Saturday, December 13, 2008
A Traditional (and easy!) Singaporean Noodle Dish: Kway Teow
I asked my Singaporean friend at Le Cordon Bleu, Christine, to teach me a typical Singaporean noodle dish. The next Monday at school, she brought in homemade kway teow and let me have a taste, and I told her I wanted to learn it!
The next Sunday she came over. We went to an Asian grocer, picked out all of the ingredients with her expert guidance, and came home and cooked a delicious, and surprisingly simple dish.
Makes two servings
400g fresh ho fun (or 200g dry)
3 cloves of garlic, finely chopped
100g of bean sprouts
20g (5-6 stalks) of Chinese chives, cut into two inch pieces
100g fish cake or shrimp/chicken/beef/tofu/pork
2 tbsp vegetable oil or canola oil
1 ½ tbsp dark soy sauce
1 ½ tbsp sweet soy sauce
1 tbsp sweetish chili sauce (not too sweet!)
1 tbsp regular soy sauce (or more to taste)
First, lets take a look at some of the ingredients... I certainly wasn't familiar with all of them!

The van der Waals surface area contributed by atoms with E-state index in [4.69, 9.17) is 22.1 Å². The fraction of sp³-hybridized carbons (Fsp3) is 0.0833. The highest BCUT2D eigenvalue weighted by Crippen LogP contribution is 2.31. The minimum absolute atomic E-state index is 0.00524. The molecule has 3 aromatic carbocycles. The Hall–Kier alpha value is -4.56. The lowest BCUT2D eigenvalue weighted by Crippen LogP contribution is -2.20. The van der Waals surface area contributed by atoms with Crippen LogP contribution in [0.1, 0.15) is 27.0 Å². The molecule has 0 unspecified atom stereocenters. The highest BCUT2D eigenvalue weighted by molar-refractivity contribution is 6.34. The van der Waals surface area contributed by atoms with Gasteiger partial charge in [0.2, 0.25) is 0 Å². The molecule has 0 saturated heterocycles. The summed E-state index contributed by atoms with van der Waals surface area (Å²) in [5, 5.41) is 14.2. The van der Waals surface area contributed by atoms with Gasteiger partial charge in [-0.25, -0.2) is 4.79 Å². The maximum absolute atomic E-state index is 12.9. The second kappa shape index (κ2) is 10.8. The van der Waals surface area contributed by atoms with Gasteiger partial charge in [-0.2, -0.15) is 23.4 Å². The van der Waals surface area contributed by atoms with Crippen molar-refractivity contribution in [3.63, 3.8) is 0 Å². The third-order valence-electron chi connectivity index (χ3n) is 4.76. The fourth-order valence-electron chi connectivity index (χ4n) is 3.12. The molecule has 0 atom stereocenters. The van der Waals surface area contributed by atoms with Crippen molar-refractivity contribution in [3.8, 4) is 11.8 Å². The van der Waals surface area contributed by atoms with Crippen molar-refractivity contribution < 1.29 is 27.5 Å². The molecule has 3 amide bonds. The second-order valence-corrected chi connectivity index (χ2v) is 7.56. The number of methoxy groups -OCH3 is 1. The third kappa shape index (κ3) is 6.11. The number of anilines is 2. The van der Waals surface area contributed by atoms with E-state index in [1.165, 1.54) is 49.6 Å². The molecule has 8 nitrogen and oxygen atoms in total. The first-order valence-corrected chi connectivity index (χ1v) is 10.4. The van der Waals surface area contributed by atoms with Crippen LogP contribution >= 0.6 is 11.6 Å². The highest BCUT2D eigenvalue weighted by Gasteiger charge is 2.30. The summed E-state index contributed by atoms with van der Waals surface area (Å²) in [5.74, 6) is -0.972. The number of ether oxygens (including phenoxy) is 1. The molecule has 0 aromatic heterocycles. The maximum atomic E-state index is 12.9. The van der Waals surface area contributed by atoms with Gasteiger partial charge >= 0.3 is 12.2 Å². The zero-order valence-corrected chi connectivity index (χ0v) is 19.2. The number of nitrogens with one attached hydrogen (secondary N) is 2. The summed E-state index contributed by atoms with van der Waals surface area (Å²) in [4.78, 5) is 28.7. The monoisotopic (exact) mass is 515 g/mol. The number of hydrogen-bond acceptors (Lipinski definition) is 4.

Three types of sauce... to the left, the chili sauce, in the middle, the sweet soy sauce, and on the right, dark soy sauce.
Chinese chives aka garlic chives... they are beautiful and mild tasting, and have a hint of garlic taste.
Dry ho fun. Needs to be cooked like pasta until al dente (probably about 5 minutes depending on what variety you get).
Fresh ho fun. Separate them in warm water.
Fish cake. A commonly used ingredient in Asian cooking. Any sort of protein can be used though.
Prepped fish cake, chives and garlic.
Now for the method. Heat the oil until it's extremely hot, even smoking. Add the garlic, and stir in the pan until fragrant (about 30 seconds). Do not let the garlic burn!
Crack the eggs and add them to the pan. Don't stir until they start to look brown around the edge. Then, break the egg up and stir until cooked through.
Add the fish cake, or whatever protein you are using, and cook accordingly.
The next step is to add the noodles. Be gentle stirring so that the noodles do not break. Heat through.
Next, add the dark soy sauce, sweet soy sauce, chili sauce and regular soy sauce. Stir thoroughly. Taste a noodle to check the seasoning, and look at the color. For more color, add more dark soy sauce. For more heat, add more chili sauce. For more sweet/smokey flavor, add more sweet soy sauce. And for more saltiness, add regular soy sauce.
Add the bean sprouts and stir through. Cook them for about one minute. They add crunch and texture to the dish, so don't cook them too much or they will become soft. Finally, add the chives. Turn off the heat, and stir the chives until distributed evenly. Serve piping hot.